This is a humorously insulting conclusion for those of us who take the practice of learning, marking, and inwardly digesting scripture seriously. The truth is, the stories in the Bible are part of our story today, and when we look at scripture as a mirror, we can see aspects of ourselves in the ancient people described in the Bible. We might see ourselves in the doubts of Abraham. The cunning of Jacob. The arrogance of Joseph. The insecurities of Moses. And we also see how God used each of them, despite their apparent flaws, to accomplish something truly remarkable in the world.

During this long season after Pentecost, we will visit these stories of the faith each week. When the Revised Common Lectionary was being formed, the authors of that ecumenical reading plan devised two tracks for this season of Ordinary Time. Track 2, the track we have historically used at All Saints’, attempts to pair Old Testament lessons with the message of the Gospel reading for the week. Track 1, the track we will follow this summer, tells the stories of the Hebrew Bible in (almost) continuous order, starting with the story of Abram this week. We don’t have enough time to get all the way through the Hebrew Bible in one summer, but we’ll make a good dent in the first few books of the Torah.

And even though we will be looking backward at these stories, we are also looking ahead. The great Jesuit theologian and brilliant paleontologist Pierre Teilhard de Chardin argued that the consciousness of humanity and all of the technologies we develop–including AI–is slowly moving us, generation by generation, to being more like God’s vision for the Kingdom “on earth as it is in heaven.” When we look around at current events, it can be hard to agree with his conclusion. But here’s the thing: The stories from Hebrew scripture remind us that it was often in the bleakest moments, with deeply flawed actors, that God intervened to change the course of humanity. As we hear their stories this summer, may we have the faith to follow where they have led the way.

June 1, 2023   

I had coffee with a friend last week and he was excited to introduce me to a place I’d never tried before: Provision on Missouri at 7th Street. As it turns out, he knows the owners and has been connected to them and their business as it’s unfolded over the last decade. He was genuinely invested in their story and the relationship that they’ve developed over several years and it was apparent. On that particular Tuesday morning, there was lots of joy: Joy in a newly developing friendship, joy in a good cup of coffee, and the joy of sharing that particular place and that experience.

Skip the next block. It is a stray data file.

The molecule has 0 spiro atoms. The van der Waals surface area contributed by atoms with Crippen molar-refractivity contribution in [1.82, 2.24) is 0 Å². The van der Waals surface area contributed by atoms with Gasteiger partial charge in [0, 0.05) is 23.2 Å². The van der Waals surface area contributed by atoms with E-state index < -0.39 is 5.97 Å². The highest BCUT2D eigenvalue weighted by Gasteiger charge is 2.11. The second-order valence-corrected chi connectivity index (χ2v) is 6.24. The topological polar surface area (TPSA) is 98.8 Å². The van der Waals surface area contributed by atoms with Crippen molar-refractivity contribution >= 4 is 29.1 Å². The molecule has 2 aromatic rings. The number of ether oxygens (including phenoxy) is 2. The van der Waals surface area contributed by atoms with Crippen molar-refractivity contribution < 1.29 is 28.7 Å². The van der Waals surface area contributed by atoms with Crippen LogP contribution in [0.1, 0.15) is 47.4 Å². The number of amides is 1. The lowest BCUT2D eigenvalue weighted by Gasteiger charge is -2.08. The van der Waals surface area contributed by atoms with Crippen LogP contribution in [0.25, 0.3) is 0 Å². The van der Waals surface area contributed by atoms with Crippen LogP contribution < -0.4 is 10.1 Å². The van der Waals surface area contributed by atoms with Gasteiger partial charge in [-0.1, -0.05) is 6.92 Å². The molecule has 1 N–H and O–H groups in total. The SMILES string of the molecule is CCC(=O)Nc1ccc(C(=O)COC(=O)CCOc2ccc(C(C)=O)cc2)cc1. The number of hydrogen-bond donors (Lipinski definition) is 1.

It reminded of when I had a place like that. There’s a coffee shop (and at night, a pizzeria) in the North Park neighborhood in San Diego called Caffe Calabria that I love. When we lived in San Diego, I scheduled almost all my off-campus meetings there, and I took all my friends there for coffee or dinner. I got to know the staff and the owners. And even though we left San Diego almost seven years ago, we still buy our coffee from their roastery and have it shipped to our house.

The enthusiasm that we all have over sharing our favorite things with people is just a part of what makes us human. We want the people we care about to share in our excitement over the things we love. Is it too far-fetched to think about a cup of coffee in those terms? That depends on how much you like coffee. Personally,

I love coffee. I drink 4-5 cups of coffee a day, sometimes more. So when a friend invites me to a new coffee place, I register that as good news. I look forward to the experience of sitting at the table to share good coffee and good conversation.